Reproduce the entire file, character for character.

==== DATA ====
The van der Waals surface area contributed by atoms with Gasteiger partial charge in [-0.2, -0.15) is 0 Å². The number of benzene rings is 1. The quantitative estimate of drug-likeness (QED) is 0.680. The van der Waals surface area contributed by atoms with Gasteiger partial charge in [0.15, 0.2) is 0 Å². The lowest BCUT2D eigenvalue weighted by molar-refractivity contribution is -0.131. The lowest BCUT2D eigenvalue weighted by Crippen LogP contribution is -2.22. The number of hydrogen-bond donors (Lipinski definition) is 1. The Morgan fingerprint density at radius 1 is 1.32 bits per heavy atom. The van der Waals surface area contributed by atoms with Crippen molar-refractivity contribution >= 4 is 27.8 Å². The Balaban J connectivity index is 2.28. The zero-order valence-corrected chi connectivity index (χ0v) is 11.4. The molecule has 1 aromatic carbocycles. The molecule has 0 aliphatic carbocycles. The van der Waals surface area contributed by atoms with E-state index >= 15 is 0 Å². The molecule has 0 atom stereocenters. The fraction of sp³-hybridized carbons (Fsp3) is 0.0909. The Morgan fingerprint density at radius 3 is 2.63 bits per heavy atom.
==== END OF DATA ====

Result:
The van der Waals surface area contributed by atoms with Gasteiger partial charge in [-0.2, -0.15) is 0 Å². The number of benzene rings is 1. The quantitative estimate of drug-likeness (QED) is 0.680. The van der Waals surface area contributed by atoms with Gasteiger partial charge in [0.15, 0.2) is 0 Å². The lowest BCUT2D eigenvalue weighted by molar-refractivity contribution is -0.131. The lowest BCUT2D eigenvalue weighted by Crippen LogP contribution is -2.22. The number of hydrogen-bond donors (Lipinski definition) is 1. The Morgan fingerprint density at radius 1 is 1.32 bits per heavy atom. The van der Waals surface area contributed by atoms with Crippen molar-refractivity contribution >= 4 is 27.8 Å². The Balaban J connectivity index is 2.28. The zero-order valence-corrected chi connectivity index (χ0v) is 11.4. The molecule has 1 aromatic carbocycles. The molecule has 0 aliphatic carbocycles. The van der Waals surface area contributed by atoms with E-state index >= 15 is 0 Å². The molecule has 0 atom stereocenters. The fraction of sp³-hybridized carbons (Fsp3) is 0.0909. The Morgan fingerprint density at radius 3 is 2.63 bits per heavy atom.